EPOC is an acronym for excess post-exercise oxygen consumption. Some people refer to it as the “afterburn,” or some other similar word referencing the same thing. You see, not all EPOC is the same from the exercise stimulus you’re currently doing, if you’re doing any at all. So ask yourself this question: Do I want my metabolism to quickly return to a resting state after I exercise, or do I want it to remain elevated and continuing to burn a higher amount of calories? How you answer that question should determine the type of exercise you’re choosing.
High-intensity workouts require more energy from the anaerobic pathways and can generate a greater EPOC effect, leading to extended post-exercise energy expenditure. Heavy weight training and HIIT workouts appear to be superior to steady-state running or lower-intensity circuit training in creating EPOC (LaForgia, Withers and Gore, 2006).
I had to throw that “tone” word in there for all the ladies that don’t want “to get bulky.” Inevitably, 90% of most humans want to “lose weight and tone up.” Well, news flash, let’s just call it what it is. You want to drop your body fat and gain muscle. Rare is the person who is out of shape that already possesses adequate amounts of muscle and does not need anymore. So, if you want to gain muscle “tone,” what kind of exercise must you do? Outside of needing to be in a caloric deficit to lose fat, choosing the right form of exercise is top of the list to changing your body. Think kettlebells.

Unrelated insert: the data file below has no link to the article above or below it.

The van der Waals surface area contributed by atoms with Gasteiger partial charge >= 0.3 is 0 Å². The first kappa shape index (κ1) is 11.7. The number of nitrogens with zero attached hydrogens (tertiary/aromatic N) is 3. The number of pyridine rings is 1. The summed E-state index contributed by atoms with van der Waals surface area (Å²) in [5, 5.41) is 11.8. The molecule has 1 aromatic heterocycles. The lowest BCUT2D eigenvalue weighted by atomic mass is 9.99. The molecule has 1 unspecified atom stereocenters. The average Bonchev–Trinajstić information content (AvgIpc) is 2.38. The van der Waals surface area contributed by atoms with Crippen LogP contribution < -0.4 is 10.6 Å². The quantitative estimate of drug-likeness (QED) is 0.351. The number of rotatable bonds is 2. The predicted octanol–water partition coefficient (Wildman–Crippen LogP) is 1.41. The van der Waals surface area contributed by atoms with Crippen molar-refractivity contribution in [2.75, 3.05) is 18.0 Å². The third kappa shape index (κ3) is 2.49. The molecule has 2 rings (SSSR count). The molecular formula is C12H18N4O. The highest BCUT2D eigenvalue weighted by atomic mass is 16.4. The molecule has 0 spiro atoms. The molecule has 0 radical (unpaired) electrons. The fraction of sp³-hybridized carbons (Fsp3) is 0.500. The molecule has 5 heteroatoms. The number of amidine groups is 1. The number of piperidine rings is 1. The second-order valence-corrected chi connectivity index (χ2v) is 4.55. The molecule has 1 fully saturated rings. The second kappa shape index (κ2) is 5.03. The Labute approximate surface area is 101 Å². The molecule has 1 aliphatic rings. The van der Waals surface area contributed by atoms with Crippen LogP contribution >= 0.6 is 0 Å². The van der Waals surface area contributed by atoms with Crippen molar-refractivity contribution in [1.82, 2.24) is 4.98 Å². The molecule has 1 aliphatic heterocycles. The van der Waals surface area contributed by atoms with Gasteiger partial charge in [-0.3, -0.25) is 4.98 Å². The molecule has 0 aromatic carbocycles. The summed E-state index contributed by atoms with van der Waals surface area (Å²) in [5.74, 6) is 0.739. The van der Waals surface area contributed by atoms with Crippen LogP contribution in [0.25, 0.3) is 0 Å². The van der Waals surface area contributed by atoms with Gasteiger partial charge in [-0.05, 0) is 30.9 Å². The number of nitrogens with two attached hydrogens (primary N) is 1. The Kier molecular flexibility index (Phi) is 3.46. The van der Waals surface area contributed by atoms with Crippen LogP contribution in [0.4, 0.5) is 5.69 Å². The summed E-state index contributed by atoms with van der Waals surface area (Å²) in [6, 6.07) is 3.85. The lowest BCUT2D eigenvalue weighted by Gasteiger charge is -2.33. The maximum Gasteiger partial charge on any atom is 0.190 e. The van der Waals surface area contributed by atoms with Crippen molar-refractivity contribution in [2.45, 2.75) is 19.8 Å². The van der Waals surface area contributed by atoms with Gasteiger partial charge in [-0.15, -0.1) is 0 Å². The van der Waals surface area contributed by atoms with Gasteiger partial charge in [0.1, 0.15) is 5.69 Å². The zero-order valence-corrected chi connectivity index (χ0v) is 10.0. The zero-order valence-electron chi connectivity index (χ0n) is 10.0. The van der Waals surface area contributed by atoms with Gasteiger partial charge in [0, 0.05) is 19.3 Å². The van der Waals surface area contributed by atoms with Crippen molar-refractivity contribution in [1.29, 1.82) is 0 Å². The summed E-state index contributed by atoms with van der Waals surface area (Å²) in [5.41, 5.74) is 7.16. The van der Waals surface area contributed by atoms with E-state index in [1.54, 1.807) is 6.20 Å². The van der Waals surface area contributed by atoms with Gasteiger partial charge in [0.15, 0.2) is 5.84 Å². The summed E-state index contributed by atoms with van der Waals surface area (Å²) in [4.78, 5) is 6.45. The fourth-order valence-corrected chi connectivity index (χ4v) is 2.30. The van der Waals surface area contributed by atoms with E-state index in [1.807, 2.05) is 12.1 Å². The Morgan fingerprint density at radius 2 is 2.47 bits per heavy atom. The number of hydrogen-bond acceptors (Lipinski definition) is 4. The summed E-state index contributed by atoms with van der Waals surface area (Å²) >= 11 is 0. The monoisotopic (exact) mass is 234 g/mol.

So, if you want to gain muscle “tone,” what kind of exercise must you do?
Once again, the person who is willing to carve out 90 minutes of exercise 5 days/week is rare, and even those who find this time typically misuse it doing forms of exercise that don’t impact the EPOC much. Immediately, people who see those time requirements quit before they even begin. When you understand how to maximize your time and EPOC by doing the correct forms of exercise, you immediately reduce the amount of time needed to train in half, if not more. That’s called being efficient, or working smarter, not necessarily harder. Although, the training sessions will be higher in the intensity. Think kettlebells.
Immediately, people who see those time requirements quit before they even begin.
If the form of exercise you’re currently choosing isn’t making you progressively stronger, you’re missing out on a massive piece of the puzzle of a healthy body and metabolism. As we age, we lose our ability to gain muscle and bone density, particularly in women. If you want to continue to be able bodied and continue to do adventurous stuff while reducing the risk of anything bad happening from an accident, like a fall, then getting strong is paramount.
Do some research on mortality as it relates to obesity (carrying too much fat) and sarcopenia (generalized loss of muscle and strength) and it just may scare you straight. Think kettlebells.
If the form of exercise you’re currently choosing isn’t making you progressively stronger, you’re missing out on a massive piece of the puzzle of a healthy body and metabolism.